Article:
For range sessions, a slip on pad is a neat idea. It minimizes felt recoil, and it allows longer range sessions without any pain. I have a Winchester pre-64 with a steel buttplate that I shoot with a slip on pad off a rest. And, my old Remington 700 in .30-06 with a light weight synthetic stock without a recoil pad that beats me up with its recoil becomes much more comfortable to shoot with the slip on pad off the bench rest. That's especially true when I'm shooting in the Summer with only a tee shirt between me and the stock. When shooting it offhand, like when I'm hunting, I don't need the pad. The slip on recoil pad is not a permanent fixture on the rifle.
 

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Discussion Starter · #11 ·
Hawlg,

I agree it's not that bad. I've grown up hunting with a 12 gauge so I've learned to deal with recoil. My buddy is not so lucky.

By comparison, though, the 30/30 is one light kicking sonofagun. And that was what I was celebrating.
 

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another solution in reducing felt recoil is get ya one of those strap on shoulder recoil pads by Past or any other brand. I use one on the bench as i shoot once a week. I never get the sore shoulder thing anymore since I bought that sissy pad. It works for me with the 3o:30 up to the 300 mag. 8) 8) 8) 8)
 

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I like to have fun when I shoot, and usually shoot for several hours, several different rifles and pistols. Some of my hard hitters wear nice recoil pads and some just have the factory pads. I have several of the Limbsaver/Winchester slip-ons that I switch around when playing. When hunting, the rifle wears what it came with. I have a couple of Rossi M-92 454 Casull's that sure get your attention when you touch em off, more than my Guide Gun with mild loads. ;) DP
 

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Brian in FL nailed it. I agree 100%. I sometimes use a slip on when having a lengthy range session with my Win. Model 70 Featherweight 30-06. Sweet shootin rifle by the way.
 

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I've used the slip-on pads, and the strap-on chest protectors, but these days I don't seem to need them. I'm not sure why, either. When I first got my 30-30 (with that godawful plastic buttplate) it hurt to shoot, even though I was used to shooting a heavy-loaded 35 Remington. It made no sense, but it still hurt. A year later I took the recoil pad off and somehow it didn't bother me anymore. Then I started shooting a 375, and even with 335-grain bullets it wasn't that bad. Either I'm getting tougher (not likely), I'm holding the rifle differently, or I'm just brain damaged. Opinions vary. But no one is buying the "getting tougher" notion. ::)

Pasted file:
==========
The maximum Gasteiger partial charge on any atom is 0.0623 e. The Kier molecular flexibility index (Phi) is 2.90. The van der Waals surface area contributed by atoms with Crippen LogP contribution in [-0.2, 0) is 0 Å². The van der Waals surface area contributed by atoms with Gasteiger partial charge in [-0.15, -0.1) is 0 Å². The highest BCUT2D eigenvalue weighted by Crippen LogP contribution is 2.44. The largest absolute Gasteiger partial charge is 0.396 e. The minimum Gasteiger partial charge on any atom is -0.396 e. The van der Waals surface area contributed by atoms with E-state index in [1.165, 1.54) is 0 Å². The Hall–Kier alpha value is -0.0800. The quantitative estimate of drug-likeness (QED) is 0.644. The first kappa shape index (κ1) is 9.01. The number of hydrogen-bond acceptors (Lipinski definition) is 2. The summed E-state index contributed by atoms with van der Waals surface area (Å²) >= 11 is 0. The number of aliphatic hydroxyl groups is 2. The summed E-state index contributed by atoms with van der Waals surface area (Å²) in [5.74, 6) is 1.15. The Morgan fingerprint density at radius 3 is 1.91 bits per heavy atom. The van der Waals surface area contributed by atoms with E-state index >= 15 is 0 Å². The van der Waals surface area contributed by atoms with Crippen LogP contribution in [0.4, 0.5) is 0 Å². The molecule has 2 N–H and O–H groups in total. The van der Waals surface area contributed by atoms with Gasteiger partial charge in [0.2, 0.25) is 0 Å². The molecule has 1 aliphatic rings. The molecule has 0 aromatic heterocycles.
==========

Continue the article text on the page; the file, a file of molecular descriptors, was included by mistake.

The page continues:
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PJ, you don't seem brain dead, but it is a possibility! More likely, you have become acclimated to the recoil. I am just the other way. I have owned and shot a small pickup load of Magnums ranging from lightweight .264s to .375 H&H. (Owned .458s, but never shot one.) The .338 used to be one of my favorites, except for the one I had put together at just a tad over 7# scoped. It was ok with 200 speers and 210 Noslers, but it was brutal with old Elmer's full boat load of 4831 under a 250 grain bullet. A fairly heavy .338/378 built by a friend for Africa on a 1917 Enfield action actually was pretty nice. Maybe so the worst recoil I ever experienced was on a .45-70 Winchester high wall (I think they called it a legacy) that had a deeply curved but plate and was fairly light with the Lyman lollipop sight. With a .45/70 load worthy of the strong action, the thing just hurt. Compare it to an older Ithica riot gun (6#, no pad) with a heavy slug or buck. It was accurate and I hated to dump it for that reason, but I did. As the years have rolled by, I find that I no longer enjoy hard recoiling rifles. Perhaps I do not shoot enough anymore, but the moderate recoil generated by such as the .30-30, .243, .308W, and etc. as well as the center fire .22s are just more fun. I do have two custom stocked 06s that deck out at a little over 7# that do not treat me badly. The Springfield has a recoil pad and the stock is a little Weatherbyesque, not my favorite stock shape-but they do work. The other is a commercial Mauser, classic shaped stock with a checkered steel but plate that is a little short in light clothing, It is zeroed with Hornaday's light magnum 180s ( just about duplicates factory loadings for the .300 H&H at an advertised 2880 fps.) Should hurt, but it does not. I bought it used and do not know who stocked it. The makers benchmark is a H within a diamond just behind the Silver capped pistol grip. I have not become tougher. I think I have turned into a candy. Have fun, Jack